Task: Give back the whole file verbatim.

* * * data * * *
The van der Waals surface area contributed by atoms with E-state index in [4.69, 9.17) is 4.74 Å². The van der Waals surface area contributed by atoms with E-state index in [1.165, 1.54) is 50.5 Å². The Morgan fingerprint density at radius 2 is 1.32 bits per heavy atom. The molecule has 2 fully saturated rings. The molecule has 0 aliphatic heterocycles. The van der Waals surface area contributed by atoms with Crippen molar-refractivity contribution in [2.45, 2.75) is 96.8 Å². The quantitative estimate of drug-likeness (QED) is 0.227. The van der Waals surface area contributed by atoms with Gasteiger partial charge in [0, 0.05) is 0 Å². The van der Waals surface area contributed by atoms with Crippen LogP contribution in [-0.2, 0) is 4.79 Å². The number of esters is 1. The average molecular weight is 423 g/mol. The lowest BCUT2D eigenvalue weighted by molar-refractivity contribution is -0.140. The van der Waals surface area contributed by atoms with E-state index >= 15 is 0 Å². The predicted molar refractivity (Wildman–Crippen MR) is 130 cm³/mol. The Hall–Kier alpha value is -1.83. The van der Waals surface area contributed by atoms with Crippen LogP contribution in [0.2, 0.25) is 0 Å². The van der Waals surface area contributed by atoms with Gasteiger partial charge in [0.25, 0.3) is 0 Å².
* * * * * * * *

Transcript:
The van der Waals surface area contributed by atoms with E-state index in [4.69, 9.17) is 4.74 Å². The van der Waals surface area contributed by atoms with E-state index in [1.165, 1.54) is 50.5 Å². The Morgan fingerprint density at radius 2 is 1.32 bits per heavy atom. The molecule has 2 fully saturated rings. The molecule has 0 aliphatic heterocycles. The van der Waals surface area contributed by atoms with Crippen molar-refractivity contribution in [2.45, 2.75) is 96.8 Å². The quantitative estimate of drug-likeness (QED) is 0.227. The van der Waals surface area contributed by atoms with Gasteiger partial charge in [0, 0.05) is 0 Å². The van der Waals surface area contributed by atoms with Crippen LogP contribution in [-0.2, 0) is 4.79 Å². The number of esters is 1. The average molecular weight is 423 g/mol. The lowest BCUT2D eigenvalue weighted by molar-refractivity contribution is -0.140. The van der Waals surface area contributed by atoms with E-state index >= 15 is 0 Å². The predicted molar refractivity (Wildman–Crippen MR) is 130 cm³/mol. The Hall–Kier alpha value is -1.83. The van der Waals surface area contributed by atoms with Crippen LogP contribution in [0.2, 0.25) is 0 Å². The van der Waals surface area contributed by atoms with Gasteiger partial charge in [0.25, 0.3) is 0 Å².